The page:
Angels and motorways

Artist duo DALZIEL and SCULLION may have gone rural but their work is far from being off the beaten track.

Words: Susanna Beaumont

A few years back. artists Matthew Dalziel and Louise Scullion decamped. They moved out of Glasgow’s metropolitan whirl and settled in St Combs. a small fishing village on Scotland’s north east coast. So these days when it comes to looking out of the window their view is of the grey-green North Sea and fishing trawlers. not of urban life and city folk.

[1 was no passing whim that prompted the geographical shift. more a pragmatic career move. As Dalziel puts it: ‘We moved to make work. It was a very conscious decision to move to this situation. You can see more clearly if you look from the outside in.’

But it is far from a case of out of sight of the Central Belt. out of mind. Dalziel and Scullion are seen as Scotland’s most exciting artist duo. In 1995 they showed .S'urgussum at the Venice Biennale and their exhibition last year at Glasgow’s CCA toured to Birmingham‘s lkon Gallery and Bristol’s Arnolfini. Over the next couple of months their sound and vision installation Migratnr is to open at Heathrow airport and in August The Horn will be unveiled.

The latter couldn’t be more Central Belt. A 24m high stainless steel structure. commissioned by West Lothian District Council. The Horn. is to be situated just off the M8. midway between Glasgow and Edinburgh. It will certainly make a change from the usual motorway vista; ofjourneys punctuated by service stations and tuning into the travel news.

Matthew Dalziel

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'When you do a lot of driving you become familiar with certain landmarks which then have associations. Hopefully The Horn will have the same sort of associations.’

Angel face: a still from Dalziel and Scullion's Endlessly

, particularly as The Horn will ‘periodically speak to the


‘lt could be thoughts of people in cars but it will be quite random and continually changing.’ says Dalziel. who frequently makes long car journeys and is aware of the importance of ‘landmarks' along the way. ‘When you do a lot of driving you become familiar with certain landmarks which then have associations. Hopefully The Horn will have the same sort of associations.’

In a more conventional setting. Dalziel and Scullion’s End/esst is also to make its first appearance in Scotland at the Scottish National Gallery Of Modern Art. First seen last year in Sunderland. the two-screen video installation shows footage of an angel from a Fraserburgh cemetery and the shifting. constantly undulating North Sea. The work is meditative and curiously hypnotic. throwing up thoughts on the idea of ‘heaven on earth‘ and a sense of constancy yet change, as the sea continues to lap against Britain’s coastline.

Dalzicl and Scullion‘s work frequently explores notions of spirituality. There may be frequent talk of the secularisation of society. but how will the need for faith and belief be sustained? ‘lt is genetically built in to us to keep striving for this spiritual thing.‘ believes Dalziel. ‘There’s a continual yearning through humankind. but lots of ideologies have failed.‘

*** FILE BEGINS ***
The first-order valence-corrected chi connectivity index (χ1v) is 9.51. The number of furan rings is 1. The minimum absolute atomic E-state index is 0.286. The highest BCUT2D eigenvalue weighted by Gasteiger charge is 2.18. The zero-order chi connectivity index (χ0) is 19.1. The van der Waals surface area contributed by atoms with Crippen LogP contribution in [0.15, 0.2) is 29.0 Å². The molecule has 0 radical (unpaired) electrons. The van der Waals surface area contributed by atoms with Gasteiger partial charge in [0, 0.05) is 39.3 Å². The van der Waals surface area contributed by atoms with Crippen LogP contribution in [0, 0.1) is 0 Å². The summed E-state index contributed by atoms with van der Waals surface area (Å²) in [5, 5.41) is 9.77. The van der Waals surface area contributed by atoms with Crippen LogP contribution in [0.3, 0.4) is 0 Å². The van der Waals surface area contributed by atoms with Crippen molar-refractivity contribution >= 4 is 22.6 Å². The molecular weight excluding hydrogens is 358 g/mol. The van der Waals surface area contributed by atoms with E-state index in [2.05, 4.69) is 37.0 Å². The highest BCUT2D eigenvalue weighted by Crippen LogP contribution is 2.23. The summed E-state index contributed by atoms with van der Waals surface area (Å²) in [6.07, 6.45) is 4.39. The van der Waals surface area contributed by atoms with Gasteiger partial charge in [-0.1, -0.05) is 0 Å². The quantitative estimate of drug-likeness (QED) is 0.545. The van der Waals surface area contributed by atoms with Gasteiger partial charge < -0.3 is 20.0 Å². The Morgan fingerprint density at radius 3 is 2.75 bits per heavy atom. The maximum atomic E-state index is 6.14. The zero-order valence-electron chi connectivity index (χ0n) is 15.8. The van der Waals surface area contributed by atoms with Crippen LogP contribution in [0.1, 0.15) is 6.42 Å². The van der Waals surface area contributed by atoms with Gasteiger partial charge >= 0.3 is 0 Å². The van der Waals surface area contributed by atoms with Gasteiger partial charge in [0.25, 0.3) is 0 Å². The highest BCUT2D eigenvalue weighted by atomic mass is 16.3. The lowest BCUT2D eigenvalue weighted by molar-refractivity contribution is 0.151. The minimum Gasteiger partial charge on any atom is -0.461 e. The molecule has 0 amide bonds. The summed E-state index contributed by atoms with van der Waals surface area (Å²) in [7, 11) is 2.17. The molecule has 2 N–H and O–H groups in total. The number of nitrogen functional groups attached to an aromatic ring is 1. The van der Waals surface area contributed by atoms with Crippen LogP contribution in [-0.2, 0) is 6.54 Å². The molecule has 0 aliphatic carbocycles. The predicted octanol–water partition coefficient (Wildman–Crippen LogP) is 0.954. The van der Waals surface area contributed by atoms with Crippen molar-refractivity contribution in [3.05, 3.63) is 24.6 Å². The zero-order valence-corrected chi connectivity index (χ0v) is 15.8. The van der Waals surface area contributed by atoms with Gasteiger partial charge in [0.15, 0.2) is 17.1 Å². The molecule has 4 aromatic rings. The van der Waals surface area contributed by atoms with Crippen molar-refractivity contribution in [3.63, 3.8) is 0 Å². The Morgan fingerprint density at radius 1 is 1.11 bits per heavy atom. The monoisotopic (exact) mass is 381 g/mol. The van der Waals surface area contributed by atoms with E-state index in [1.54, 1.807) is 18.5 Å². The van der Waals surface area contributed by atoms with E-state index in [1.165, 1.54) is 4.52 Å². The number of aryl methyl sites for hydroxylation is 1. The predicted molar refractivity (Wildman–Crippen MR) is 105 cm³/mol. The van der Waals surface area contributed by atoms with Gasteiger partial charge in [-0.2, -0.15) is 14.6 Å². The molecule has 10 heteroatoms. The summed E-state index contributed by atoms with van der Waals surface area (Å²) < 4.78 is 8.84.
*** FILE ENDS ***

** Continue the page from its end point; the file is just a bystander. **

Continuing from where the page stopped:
Though out to explore this dilemma. Dalziel and Scullion are no iconoclasts. They are more purveyors of work charged with a sort of spiritual moodiness that gets the viewer thinking and teases the mind to contemplation. Or as Dalziel puts it. work ‘to make you concentrate on things important to you. To create a context or situation where people have a heightened moment of reflection.‘

Endlessly is at the Scottish National Gallery Of Modern Art, Edinburgh, Sat 5 Jul—Sun 14 Sep. The Horn, is at Polkenneth Country Park, West Lothian from the end of Jul.


Murmurs, musings and goings-on from the art world

GLASGOW GIRL CHRISTINE Borland. a former student of the city's art school, has been shortlisted for this year's Turner Prize. Accusations that the all-woman shortlist of Borland, Angela Bulloch, Cornelia Parker and Gillian Wearing is a PC comeback to last year’s all male line-up are daft. Let's face it, there are lots of exciting women artists around. The doyen of smug controversy and art critic for London's Evening Standard Brian Sewell has already come out with a corker: 'Clearly the Turner jury felt it had to do something to keep the viragos quiet, having offended them all last year . . . Women are very good at executing things that men have already done. In other words they can imitate.‘

MORE IMPORTANTLY, CAN Glasgow produce a second Turner Prize winner on the trot after last year's winner Douglas Gordon? Either way, it puts to shame Scotland's big art institutions. Borland's Black Museum was shown at Edinburgh's Scottish National Gallery Of Modern Art under the mantle of 1997's British Art Show, drawing 35,000 visitors over a two month run. Edinburgh's Fruitmarket Gallery and Glasgow's Gallery Of Modern Art seem to have scant interest in the bevy of artists in Scotland who are making waves on the global art scene. It is about time they got with it.

ALL IS NOT well with Glasgow's supposed blockbuster The Birth Of Impressionism. News is that the show is facing potential losses of £350,000. Glasgow Museums hoped to attract 100,000 visitors in four months more than 20,000 a week - but only 5000 have so far seen the show. Its conception was far from well-planned from the start. Seemingly, Glasgow Museums chief Julian Spalding was unable to secure a Hockney show and went for a shotgun partnership with Creamuse, the French exhibition organisers of the Impressionism show. The resulting offspring is not what it was cracked up to be.

The RIAS (Royal Incorporation Of Architects In Scotland) has gone on line - - and is offering a ’graphic rich site‘, with advice on how to select an architect, exhibitions and events.

Forsenic moments: Christine Borland's Black Museum